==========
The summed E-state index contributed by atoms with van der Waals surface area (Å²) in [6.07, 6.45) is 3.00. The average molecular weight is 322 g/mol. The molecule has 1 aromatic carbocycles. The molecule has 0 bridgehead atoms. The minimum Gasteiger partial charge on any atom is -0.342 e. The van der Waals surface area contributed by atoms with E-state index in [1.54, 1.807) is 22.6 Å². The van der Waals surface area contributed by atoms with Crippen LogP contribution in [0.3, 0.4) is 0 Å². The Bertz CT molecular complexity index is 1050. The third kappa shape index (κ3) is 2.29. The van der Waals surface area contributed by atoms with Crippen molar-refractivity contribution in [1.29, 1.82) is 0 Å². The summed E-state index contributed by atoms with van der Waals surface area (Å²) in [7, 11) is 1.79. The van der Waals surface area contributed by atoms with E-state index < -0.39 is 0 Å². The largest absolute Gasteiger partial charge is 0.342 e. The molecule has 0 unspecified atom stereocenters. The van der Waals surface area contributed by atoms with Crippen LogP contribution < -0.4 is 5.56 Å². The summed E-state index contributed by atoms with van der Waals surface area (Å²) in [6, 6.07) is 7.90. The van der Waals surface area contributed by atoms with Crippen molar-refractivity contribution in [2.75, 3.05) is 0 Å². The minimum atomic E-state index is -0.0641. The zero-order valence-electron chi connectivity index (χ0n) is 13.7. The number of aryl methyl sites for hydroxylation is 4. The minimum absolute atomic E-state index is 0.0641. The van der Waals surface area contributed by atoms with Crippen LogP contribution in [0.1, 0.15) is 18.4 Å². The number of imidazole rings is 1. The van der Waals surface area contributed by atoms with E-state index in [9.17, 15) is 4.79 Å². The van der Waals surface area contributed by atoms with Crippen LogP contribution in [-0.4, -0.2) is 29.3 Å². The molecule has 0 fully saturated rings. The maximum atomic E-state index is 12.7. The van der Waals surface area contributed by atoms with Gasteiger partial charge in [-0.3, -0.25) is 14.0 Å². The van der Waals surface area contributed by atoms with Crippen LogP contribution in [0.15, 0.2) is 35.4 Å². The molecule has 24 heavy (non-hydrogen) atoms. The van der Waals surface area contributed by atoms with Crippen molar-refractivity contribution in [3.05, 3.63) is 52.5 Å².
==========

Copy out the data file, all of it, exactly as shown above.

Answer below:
The summed E-state index contributed by atoms with van der Waals surface area (Å²) in [6.07, 6.45) is 3.00. The average molecular weight is 322 g/mol. The molecule has 1 aromatic carbocycles. The molecule has 0 bridgehead atoms. The minimum Gasteiger partial charge on any atom is -0.342 e. The van der Waals surface area contributed by atoms with E-state index in [1.54, 1.807) is 22.6 Å². The van der Waals surface area contributed by atoms with Crippen LogP contribution in [0.3, 0.4) is 0 Å². The Bertz CT molecular complexity index is 1050. The third kappa shape index (κ3) is 2.29. The van der Waals surface area contributed by atoms with Crippen molar-refractivity contribution in [1.29, 1.82) is 0 Å². The summed E-state index contributed by atoms with van der Waals surface area (Å²) in [7, 11) is 1.79. The van der Waals surface area contributed by atoms with E-state index < -0.39 is 0 Å². The largest absolute Gasteiger partial charge is 0.342 e. The molecule has 0 unspecified atom stereocenters. The van der Waals surface area contributed by atoms with Crippen LogP contribution < -0.4 is 5.56 Å². The summed E-state index contributed by atoms with van der Waals surface area (Å²) in [6, 6.07) is 7.90. The van der Waals surface area contributed by atoms with Crippen molar-refractivity contribution in [2.75, 3.05) is 0 Å². The minimum atomic E-state index is -0.0641. The zero-order valence-electron chi connectivity index (χ0n) is 13.7. The number of aryl methyl sites for hydroxylation is 4. The minimum absolute atomic E-state index is 0.0641. The van der Waals surface area contributed by atoms with Crippen LogP contribution in [0.1, 0.15) is 18.4 Å². The number of imidazole rings is 1. The van der Waals surface area contributed by atoms with E-state index in [9.17, 15) is 4.79 Å². The van der Waals surface area contributed by atoms with Crippen LogP contribution in [-0.4, -0.2) is 29.3 Å². The molecule has 0 fully saturated rings. The maximum atomic E-state index is 12.7. The van der Waals surface area contributed by atoms with Gasteiger partial charge in [-0.3, -0.25) is 14.0 Å². The van der Waals surface area contributed by atoms with Crippen LogP contribution in [0.15, 0.2) is 35.4 Å². The molecule has 24 heavy (non-hydrogen) atoms. The van der Waals surface area contributed by atoms with Crippen molar-refractivity contribution in [3.05, 3.63) is 52.5 Å².